How to Break Up a Cat Fight
By Mike Ray
Here are some tips on how to do it without hurting you or your cat…
1. Avoid hitting the cats or getting your hands anywhere near their mouths. Hitting could make the situation worse and could cause the attack to be redirected toward you.
2. Spray the aggressor with a water hose. If this doesn’t make a difference, aim for the nostrils.
3. Hold a broom between the cats to separate them.
4. Use a noisemaking device such as an air horn to drive the animals apart, and be prepared to move away quickly or defend yourself.
5. The quickest way to break up a cat fight is loud hissing, spitting, and a glass of water appropriately applied (aim for the face).
6. Put a magazine or a newspaper between the two cats to block their vision of each other. This works where the cats are in a frozen position, but not yet making contact. It allows the frightened one to run away (if it can) and you can pick up the dominant one if it is tame. Without blocking the sight of the other cat, picking up or even touching the aggressive cat can make the attack start. Usually the frightened cat is cornered and can’t get away, so your only option may be to move the aggressor after blocking it’s view.
Abscesses resulting from cat fights can pose serious health risks and are expensive to treat.
A cat can become infected with feline immunodeficiency virus (FIV) when it is bitten – such as in a cat fight. FIV will be transmitted only if the biting animal is carrying the virus.
There are some areas of the world that do not have FIV though it’s far better to be on the safe side. Having a well trained cat that comes with called is the best preventative way of stopping cat fights. If the cats that are fighting are both your cats it’s clearly a sign you need to make some changes to your household.
When cats are aggressive usually it’s because they are stressed. If the cat fights are the result of a new cat being introduced into your house you need to gradually introduce the cats to each other over the course of a few days and do your best to reduce the stress level of both cats.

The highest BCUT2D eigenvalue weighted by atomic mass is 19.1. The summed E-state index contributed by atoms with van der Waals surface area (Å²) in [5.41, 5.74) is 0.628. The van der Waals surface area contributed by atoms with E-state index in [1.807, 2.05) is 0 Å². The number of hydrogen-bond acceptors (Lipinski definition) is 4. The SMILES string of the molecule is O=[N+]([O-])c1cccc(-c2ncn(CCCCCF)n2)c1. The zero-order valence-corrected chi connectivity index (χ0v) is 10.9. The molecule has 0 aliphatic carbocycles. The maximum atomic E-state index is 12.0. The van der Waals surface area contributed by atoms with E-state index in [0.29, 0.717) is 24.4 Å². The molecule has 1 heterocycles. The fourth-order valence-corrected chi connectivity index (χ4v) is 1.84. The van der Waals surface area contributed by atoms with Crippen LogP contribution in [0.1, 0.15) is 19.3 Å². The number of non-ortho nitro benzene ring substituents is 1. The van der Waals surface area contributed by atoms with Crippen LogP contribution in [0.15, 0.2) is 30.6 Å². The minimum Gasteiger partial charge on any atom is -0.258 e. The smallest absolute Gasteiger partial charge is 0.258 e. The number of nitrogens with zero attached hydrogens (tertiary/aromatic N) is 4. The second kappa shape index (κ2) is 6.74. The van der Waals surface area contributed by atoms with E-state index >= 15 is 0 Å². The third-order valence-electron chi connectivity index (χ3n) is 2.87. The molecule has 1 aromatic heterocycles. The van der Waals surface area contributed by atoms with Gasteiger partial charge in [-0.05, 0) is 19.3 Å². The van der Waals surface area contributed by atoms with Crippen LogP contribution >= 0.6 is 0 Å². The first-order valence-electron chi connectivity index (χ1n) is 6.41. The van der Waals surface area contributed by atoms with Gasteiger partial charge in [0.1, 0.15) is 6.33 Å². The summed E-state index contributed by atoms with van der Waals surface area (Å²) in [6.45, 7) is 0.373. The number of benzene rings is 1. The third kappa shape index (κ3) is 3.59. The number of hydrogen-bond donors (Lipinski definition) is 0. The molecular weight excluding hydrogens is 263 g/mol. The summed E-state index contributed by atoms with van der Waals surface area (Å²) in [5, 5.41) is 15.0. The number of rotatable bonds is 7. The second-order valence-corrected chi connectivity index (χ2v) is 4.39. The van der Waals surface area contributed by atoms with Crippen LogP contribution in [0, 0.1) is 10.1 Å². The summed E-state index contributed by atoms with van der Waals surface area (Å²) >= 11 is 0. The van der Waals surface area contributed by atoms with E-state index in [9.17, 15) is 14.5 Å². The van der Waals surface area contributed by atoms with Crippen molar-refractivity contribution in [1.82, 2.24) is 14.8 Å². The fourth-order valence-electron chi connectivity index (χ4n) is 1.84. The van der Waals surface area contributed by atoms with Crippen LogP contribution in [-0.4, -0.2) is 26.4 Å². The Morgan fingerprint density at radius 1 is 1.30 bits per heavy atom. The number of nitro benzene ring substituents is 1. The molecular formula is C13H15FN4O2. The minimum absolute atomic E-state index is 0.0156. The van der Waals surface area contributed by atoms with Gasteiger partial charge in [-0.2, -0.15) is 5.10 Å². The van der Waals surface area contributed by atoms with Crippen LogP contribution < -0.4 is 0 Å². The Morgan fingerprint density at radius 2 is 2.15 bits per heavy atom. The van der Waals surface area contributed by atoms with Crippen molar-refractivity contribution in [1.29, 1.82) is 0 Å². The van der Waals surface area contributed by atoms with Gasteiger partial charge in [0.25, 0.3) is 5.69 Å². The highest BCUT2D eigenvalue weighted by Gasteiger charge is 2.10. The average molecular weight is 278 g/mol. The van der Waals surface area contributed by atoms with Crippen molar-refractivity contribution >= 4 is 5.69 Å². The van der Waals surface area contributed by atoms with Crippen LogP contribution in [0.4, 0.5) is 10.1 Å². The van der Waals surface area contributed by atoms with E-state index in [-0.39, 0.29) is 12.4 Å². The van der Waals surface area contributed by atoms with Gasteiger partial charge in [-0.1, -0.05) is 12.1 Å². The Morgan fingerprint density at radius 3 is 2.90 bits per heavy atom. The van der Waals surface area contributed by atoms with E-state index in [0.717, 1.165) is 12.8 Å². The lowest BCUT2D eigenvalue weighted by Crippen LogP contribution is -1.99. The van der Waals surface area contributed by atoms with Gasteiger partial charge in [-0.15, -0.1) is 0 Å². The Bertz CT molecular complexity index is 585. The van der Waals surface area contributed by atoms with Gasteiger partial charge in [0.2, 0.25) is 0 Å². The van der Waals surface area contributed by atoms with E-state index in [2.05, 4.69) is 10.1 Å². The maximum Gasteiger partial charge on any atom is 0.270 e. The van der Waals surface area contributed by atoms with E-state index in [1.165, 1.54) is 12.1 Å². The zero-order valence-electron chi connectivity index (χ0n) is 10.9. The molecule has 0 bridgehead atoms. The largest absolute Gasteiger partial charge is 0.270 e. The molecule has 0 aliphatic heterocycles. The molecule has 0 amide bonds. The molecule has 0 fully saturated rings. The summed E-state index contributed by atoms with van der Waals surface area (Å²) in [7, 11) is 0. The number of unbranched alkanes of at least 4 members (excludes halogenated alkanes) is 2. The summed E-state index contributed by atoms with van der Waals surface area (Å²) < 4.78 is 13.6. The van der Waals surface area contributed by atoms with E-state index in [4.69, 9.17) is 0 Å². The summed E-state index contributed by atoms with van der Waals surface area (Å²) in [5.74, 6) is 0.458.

To reduce your cat’s stress, provide lots of perches so she can get away from other cats, and ideally have separate areas of the house they can live in, until they start to accept the other cat.
Patting one cat just after you’ve patted the other cat is an easy way of having them start to associate the smell of the other cat with you. This is vital as they’ll be relaxed and enjoy your company (if they don’t you’ve got bigger problems, be sure to read our other articles). They’ll then link the good feelings they have about you with the other cat.
Within a week or so you should have a happy multi cat household. The same method applies to introducing a dog into the house (or breaking up a cat and dog fight).
If your cat has been hurt you should get your Vet to check her over. With so many cats now living in urban environments, problems between cats of different owners are increasing. You may want to de claw your cat and keep her inside (or simply trim her nails every so often and supply scratching posts- this is cheaper and more humane for her).
Indoor cats have a much longer life span and you get to bond with her as she is around more often. A well trained cat can be allowed outside but tends to want to be close to you most of the time. Something you can do to help this occur is to tell your neighbors to not feed your cat, that way even if your cat wonders she’ll most likely come home when she’s hungry.
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